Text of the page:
UMass hires cybersecurity firm to probe racist messages

  • University of Massachusetts Amherst GAZETTE FILE PHOTO

Staff Writer
Published: 9/28/2021 3:23:04 PM

AMHERST — A national cybersecurity company is being called on to assist with an investigation into racist emails sent to members of Black student organizations at the University of Massachusetts.

Chancellor Kumble Syubbaswamy announced in a letter to the campus community Monday evening that Stroz Friedberg Digital Forensics of New York City will help UMass police and information technologies staff in identifying who is responsible for the emails and hate messages sent to the pages of registered student organizations

The racist incidents, which also included the yelling of an epithet at Black students by a passing driver, came to light last week in communications from Vice Chancellor Nefertiti Walker.

Subbaswamy wrote that the incidents are “contemptible and cowardly.”

“We will not be intimidated by the hateful acts of craven individuals who hide in anonymity. We stand with our students who have been victimized, and we will continually strive for a more equitable community grounded in the principles of dignity and respect,” Subbaswmay wrote.

Earlier Monday, Marty Meehan, the president of the University of Massachusetts system, announced that his office was also working to make sure the perpetrators are held accountable. Meehan called the incidents “appalling and disgusting.”

Subbaswamy’s letter states that even with Stroz Friedberg, a leading national firm in cybersecurity, the investigation will be difficult.

“While we are mindful of the challenges of determining the source of anonymous emails such as these, we are confident that Stroz Friedberg, with its extensive expertise and technical capacity, will methodically follow every lead in pursuit of the contemptible individual or individuals responsible,” Subbaswamy wrote.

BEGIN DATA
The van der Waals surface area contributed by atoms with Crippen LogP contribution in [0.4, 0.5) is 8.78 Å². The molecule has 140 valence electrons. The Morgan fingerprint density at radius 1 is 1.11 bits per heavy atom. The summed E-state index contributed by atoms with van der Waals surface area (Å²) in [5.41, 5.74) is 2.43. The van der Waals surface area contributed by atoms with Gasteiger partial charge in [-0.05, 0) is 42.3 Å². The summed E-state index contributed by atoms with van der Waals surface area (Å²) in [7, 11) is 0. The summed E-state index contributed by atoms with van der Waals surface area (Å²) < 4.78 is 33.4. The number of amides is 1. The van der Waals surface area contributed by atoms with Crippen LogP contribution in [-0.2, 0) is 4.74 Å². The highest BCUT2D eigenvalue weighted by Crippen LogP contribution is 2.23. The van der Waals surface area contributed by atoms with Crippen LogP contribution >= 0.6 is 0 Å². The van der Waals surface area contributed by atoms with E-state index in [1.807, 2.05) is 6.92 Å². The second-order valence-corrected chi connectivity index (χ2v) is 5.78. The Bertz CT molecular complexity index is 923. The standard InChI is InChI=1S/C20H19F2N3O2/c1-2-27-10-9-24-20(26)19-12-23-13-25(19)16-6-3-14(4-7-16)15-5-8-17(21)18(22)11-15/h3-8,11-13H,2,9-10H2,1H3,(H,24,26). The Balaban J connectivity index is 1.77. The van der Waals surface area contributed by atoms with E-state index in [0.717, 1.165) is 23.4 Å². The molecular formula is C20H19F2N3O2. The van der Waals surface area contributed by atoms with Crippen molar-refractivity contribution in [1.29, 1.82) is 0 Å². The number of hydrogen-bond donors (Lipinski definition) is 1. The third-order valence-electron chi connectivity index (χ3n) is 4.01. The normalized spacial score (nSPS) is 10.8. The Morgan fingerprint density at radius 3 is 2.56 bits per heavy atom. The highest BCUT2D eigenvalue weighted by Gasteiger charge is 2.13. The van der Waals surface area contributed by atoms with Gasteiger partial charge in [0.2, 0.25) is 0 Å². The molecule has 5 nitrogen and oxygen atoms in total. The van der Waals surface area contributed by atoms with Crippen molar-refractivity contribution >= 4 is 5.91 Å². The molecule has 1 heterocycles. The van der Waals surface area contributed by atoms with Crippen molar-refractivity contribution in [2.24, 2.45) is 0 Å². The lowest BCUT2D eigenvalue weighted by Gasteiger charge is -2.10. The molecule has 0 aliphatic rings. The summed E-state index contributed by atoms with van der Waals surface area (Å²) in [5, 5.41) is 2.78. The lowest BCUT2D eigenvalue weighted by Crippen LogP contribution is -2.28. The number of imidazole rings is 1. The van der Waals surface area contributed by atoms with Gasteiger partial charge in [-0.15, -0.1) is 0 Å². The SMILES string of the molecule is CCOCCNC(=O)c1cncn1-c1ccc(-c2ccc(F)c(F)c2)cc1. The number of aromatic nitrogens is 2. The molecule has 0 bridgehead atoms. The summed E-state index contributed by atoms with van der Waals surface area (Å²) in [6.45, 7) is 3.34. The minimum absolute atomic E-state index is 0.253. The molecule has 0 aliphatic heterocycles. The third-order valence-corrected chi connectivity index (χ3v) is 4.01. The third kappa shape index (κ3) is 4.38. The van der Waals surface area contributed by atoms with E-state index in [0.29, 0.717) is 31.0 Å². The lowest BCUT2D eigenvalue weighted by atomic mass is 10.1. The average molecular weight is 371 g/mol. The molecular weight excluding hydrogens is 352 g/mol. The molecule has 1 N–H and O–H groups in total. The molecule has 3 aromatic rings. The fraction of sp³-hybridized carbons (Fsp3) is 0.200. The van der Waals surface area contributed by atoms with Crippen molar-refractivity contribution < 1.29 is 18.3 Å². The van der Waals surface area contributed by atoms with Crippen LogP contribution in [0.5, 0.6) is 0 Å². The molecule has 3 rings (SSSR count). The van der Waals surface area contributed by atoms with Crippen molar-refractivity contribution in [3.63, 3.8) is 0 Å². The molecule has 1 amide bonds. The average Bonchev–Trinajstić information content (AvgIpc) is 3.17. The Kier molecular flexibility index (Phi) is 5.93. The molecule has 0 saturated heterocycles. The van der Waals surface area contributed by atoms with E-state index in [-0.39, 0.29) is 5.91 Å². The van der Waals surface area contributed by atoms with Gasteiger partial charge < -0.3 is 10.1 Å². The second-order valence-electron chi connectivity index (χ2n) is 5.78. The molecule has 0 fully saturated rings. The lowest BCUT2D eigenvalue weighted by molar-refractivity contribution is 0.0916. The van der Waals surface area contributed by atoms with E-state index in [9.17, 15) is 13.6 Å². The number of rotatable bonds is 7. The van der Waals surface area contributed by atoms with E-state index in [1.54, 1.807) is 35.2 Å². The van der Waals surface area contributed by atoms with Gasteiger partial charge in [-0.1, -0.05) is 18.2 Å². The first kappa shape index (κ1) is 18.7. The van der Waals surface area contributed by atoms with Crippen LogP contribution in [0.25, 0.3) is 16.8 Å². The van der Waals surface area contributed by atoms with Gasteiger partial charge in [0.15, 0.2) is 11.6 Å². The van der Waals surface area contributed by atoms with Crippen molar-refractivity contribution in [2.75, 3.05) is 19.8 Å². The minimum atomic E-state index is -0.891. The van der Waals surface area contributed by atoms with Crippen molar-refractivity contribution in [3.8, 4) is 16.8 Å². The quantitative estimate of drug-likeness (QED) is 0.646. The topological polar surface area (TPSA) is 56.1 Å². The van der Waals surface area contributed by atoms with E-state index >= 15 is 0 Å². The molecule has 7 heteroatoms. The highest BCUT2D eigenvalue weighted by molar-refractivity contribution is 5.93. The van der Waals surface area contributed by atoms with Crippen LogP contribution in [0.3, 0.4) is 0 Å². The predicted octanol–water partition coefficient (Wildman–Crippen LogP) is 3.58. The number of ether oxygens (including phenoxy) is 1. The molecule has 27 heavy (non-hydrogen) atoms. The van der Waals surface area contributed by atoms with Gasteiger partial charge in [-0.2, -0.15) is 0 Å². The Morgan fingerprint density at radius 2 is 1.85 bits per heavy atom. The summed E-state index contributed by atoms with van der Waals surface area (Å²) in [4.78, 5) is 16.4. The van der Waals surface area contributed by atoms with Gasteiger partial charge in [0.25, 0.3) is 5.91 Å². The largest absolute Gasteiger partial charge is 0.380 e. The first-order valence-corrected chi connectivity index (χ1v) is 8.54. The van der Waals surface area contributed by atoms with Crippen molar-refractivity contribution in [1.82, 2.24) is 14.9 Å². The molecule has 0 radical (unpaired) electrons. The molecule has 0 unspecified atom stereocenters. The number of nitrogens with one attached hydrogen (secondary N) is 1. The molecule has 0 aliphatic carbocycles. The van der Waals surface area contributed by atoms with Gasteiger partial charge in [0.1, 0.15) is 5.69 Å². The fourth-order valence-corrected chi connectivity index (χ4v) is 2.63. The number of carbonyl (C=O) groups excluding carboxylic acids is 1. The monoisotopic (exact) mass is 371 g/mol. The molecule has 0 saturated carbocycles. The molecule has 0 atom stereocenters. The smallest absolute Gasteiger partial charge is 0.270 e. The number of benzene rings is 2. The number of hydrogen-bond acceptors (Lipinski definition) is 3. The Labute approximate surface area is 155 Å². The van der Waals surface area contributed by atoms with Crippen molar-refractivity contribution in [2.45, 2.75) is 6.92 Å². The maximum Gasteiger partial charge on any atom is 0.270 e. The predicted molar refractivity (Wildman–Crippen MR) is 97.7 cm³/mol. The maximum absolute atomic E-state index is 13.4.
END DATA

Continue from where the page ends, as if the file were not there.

The arrangement with Stroz Friedberg is still being finalized and will depend on the extent of work it needs to do with the campus IT professionals, said UMass spokesman Edward Blaguszewski.

Should the people responsible be identified, Subbaswamy said, the full weight of the university’s disciplinary and legal apparatus will be brought to bear.

“I want to assure you that we are committed to doing everything in our power to support our Black students at this difficult time and will spare no measure in our investigation to determine the perpetrator(s) of these incidents,” he wrote in an email.

Meantime, the campus is also taking steps to fight back against bigotry and intolerance with a series of educational initiatives and action steps aimed at promoting understanding, and an ongoing commitment to justice, equity, diversity, and inclusion, Subbaswamy wrote.

First, a forum titled “Black Joy, Black Healing and Black Justice,” led by the Center of Racial Justice and Youth Engaged Research, and sponsored by the Office of Equity and Inclusion, will be held Oct. 5 from 5:30 to 8 p.m. The forum will bring together Black students from across UMass for an evening of community, love and kinship.

Next, the Black Advisory Council, a team of faculty, students, administrators and staff charged with developing recommendations to the Office of Equity and Inclusion, will be launched. The idea is to improve the experiences of Black students, faculty and staff on campus.

Finally, Subbaswamy stated, there is a commitment to increase funding for the Center of Racial Justice.

Scott Merzbach can be reached at smerzbach@gazettenet.com.


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